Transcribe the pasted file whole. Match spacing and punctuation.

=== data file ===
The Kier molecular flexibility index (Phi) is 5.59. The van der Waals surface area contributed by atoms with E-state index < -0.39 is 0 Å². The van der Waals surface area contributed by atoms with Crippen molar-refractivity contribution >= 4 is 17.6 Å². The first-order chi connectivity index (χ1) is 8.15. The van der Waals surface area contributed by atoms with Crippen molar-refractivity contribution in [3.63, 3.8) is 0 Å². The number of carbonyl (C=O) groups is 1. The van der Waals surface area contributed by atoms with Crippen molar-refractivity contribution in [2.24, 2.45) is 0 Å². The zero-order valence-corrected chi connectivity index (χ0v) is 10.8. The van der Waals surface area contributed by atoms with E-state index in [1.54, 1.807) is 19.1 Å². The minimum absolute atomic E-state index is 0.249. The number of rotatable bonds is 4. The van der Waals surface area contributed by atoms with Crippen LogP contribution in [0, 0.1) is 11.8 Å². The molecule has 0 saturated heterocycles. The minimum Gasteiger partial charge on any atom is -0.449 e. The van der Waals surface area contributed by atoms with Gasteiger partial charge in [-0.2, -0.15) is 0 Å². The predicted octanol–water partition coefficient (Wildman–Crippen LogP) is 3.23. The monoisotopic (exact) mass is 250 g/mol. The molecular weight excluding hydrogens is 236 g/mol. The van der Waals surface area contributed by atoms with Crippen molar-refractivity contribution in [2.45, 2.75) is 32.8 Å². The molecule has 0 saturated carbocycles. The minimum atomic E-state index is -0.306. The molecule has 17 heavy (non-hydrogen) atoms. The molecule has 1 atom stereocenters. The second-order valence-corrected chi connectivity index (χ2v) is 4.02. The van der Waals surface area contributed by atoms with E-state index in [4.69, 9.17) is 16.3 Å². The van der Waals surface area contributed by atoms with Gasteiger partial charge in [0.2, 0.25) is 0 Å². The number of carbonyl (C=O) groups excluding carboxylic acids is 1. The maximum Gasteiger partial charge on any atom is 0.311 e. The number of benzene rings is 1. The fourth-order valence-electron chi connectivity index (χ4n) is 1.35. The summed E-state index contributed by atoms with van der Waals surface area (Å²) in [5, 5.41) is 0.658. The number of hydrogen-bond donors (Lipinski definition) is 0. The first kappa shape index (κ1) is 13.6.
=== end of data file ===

The Kier molecular flexibility index (Phi) is 5.59. The van der Waals surface area contributed by atoms with E-state index < -0.39 is 0 Å². The van der Waals surface area contributed by atoms with Crippen molar-refractivity contribution >= 4 is 17.6 Å². The first-order chi connectivity index (χ1) is 8.15. The van der Waals surface area contributed by atoms with Crippen molar-refractivity contribution in [3.63, 3.8) is 0 Å². The number of carbonyl (C=O) groups is 1. The van der Waals surface area contributed by atoms with Crippen molar-refractivity contribution in [2.24, 2.45) is 0 Å². The zero-order valence-corrected chi connectivity index (χ0v) is 10.8. The van der Waals surface area contributed by atoms with E-state index in [1.54, 1.807) is 19.1 Å². The minimum absolute atomic E-state index is 0.249. The number of rotatable bonds is 4. The van der Waals surface area contributed by atoms with Crippen LogP contribution in [0, 0.1) is 11.8 Å². The molecule has 0 saturated heterocycles. The minimum Gasteiger partial charge on any atom is -0.449 e. The van der Waals surface area contributed by atoms with Gasteiger partial charge in [-0.2, -0.15) is 0 Å². The predicted octanol–water partition coefficient (Wildman–Crippen LogP) is 3.23. The monoisotopic (exact) mass is 250 g/mol. The molecular weight excluding hydrogens is 236 g/mol. The van der Waals surface area contributed by atoms with Crippen molar-refractivity contribution in [2.45, 2.75) is 32.8 Å². The molecule has 0 saturated carbocycles. The minimum atomic E-state index is -0.306. The molecule has 17 heavy (non-hydrogen) atoms. The molecule has 1 atom stereocenters. The second-order valence-corrected chi connectivity index (χ2v) is 4.02. The van der Waals surface area contributed by atoms with E-state index in [4.69, 9.17) is 16.3 Å². The van der Waals surface area contributed by atoms with Gasteiger partial charge in [0.2, 0.25) is 0 Å². The number of carbonyl (C=O) groups excluding carboxylic acids is 1. The maximum Gasteiger partial charge on any atom is 0.311 e. The number of benzene rings is 1. The fourth-order valence-electron chi connectivity index (χ4n) is 1.35. The summed E-state index contributed by atoms with van der Waals surface area (Å²) in [5, 5.41) is 0.658. The number of hydrogen-bond donors (Lipinski definition) is 0. The first kappa shape index (κ1) is 13.6.